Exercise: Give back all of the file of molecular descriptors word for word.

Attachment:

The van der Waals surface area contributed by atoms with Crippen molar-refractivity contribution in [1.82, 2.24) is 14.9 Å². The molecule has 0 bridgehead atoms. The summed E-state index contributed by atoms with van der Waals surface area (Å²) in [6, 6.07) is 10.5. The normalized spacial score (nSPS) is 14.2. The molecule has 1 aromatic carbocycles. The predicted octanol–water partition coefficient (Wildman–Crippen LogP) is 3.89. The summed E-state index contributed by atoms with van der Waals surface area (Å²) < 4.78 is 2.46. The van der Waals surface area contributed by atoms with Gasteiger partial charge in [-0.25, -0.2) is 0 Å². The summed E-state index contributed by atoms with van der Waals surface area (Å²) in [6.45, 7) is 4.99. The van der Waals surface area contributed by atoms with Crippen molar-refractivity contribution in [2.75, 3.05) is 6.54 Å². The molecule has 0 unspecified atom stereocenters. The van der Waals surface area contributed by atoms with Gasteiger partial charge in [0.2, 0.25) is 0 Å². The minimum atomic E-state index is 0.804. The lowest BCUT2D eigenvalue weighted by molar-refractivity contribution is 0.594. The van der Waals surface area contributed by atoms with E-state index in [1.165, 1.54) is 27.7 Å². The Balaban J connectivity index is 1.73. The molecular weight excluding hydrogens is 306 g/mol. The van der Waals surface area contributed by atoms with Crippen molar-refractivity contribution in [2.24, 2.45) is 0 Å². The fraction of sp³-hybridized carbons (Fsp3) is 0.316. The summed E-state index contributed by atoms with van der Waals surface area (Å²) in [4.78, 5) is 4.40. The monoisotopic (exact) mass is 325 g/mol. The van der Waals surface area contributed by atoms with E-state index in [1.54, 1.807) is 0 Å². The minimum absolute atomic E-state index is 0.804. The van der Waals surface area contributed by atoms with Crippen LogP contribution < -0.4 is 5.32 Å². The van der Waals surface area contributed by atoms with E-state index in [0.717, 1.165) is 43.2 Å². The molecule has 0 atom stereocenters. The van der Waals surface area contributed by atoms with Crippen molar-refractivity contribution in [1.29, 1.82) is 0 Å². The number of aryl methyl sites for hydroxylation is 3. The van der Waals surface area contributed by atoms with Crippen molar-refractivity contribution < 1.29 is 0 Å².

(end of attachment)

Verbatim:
The van der Waals surface area contributed by atoms with Crippen molar-refractivity contribution in [1.82, 2.24) is 14.9 Å². The molecule has 0 bridgehead atoms. The summed E-state index contributed by atoms with van der Waals surface area (Å²) in [6, 6.07) is 10.5. The normalized spacial score (nSPS) is 14.2. The molecule has 1 aromatic carbocycles. The predicted octanol–water partition coefficient (Wildman–Crippen LogP) is 3.89. The summed E-state index contributed by atoms with van der Waals surface area (Å²) < 4.78 is 2.46. The van der Waals surface area contributed by atoms with Gasteiger partial charge in [-0.25, -0.2) is 0 Å². The summed E-state index contributed by atoms with van der Waals surface area (Å²) in [6.45, 7) is 4.99. The van der Waals surface area contributed by atoms with Crippen molar-refractivity contribution in [2.75, 3.05) is 6.54 Å². The molecule has 0 unspecified atom stereocenters. The van der Waals surface area contributed by atoms with Gasteiger partial charge in [0.2, 0.25) is 0 Å². The minimum atomic E-state index is 0.804. The lowest BCUT2D eigenvalue weighted by molar-refractivity contribution is 0.594. The van der Waals surface area contributed by atoms with E-state index in [1.165, 1.54) is 27.7 Å². The Balaban J connectivity index is 1.73. The molecular weight excluding hydrogens is 306 g/mol. The van der Waals surface area contributed by atoms with Crippen molar-refractivity contribution in [2.24, 2.45) is 0 Å². The fraction of sp³-hybridized carbons (Fsp3) is 0.316. The summed E-state index contributed by atoms with van der Waals surface area (Å²) in [4.78, 5) is 4.40. The monoisotopic (exact) mass is 325 g/mol. The van der Waals surface area contributed by atoms with E-state index in [1.54, 1.807) is 0 Å². The minimum absolute atomic E-state index is 0.804. The van der Waals surface area contributed by atoms with Crippen LogP contribution < -0.4 is 5.32 Å². The van der Waals surface area contributed by atoms with E-state index in [0.717, 1.165) is 43.2 Å². The molecule has 0 atom stereocenters. The van der Waals surface area contributed by atoms with Crippen molar-refractivity contribution in [1.29, 1.82) is 0 Å². The number of aryl methyl sites for hydroxylation is 3. The van der Waals surface area contributed by atoms with Crippen molar-refractivity contribution < 1.29 is 0 Å².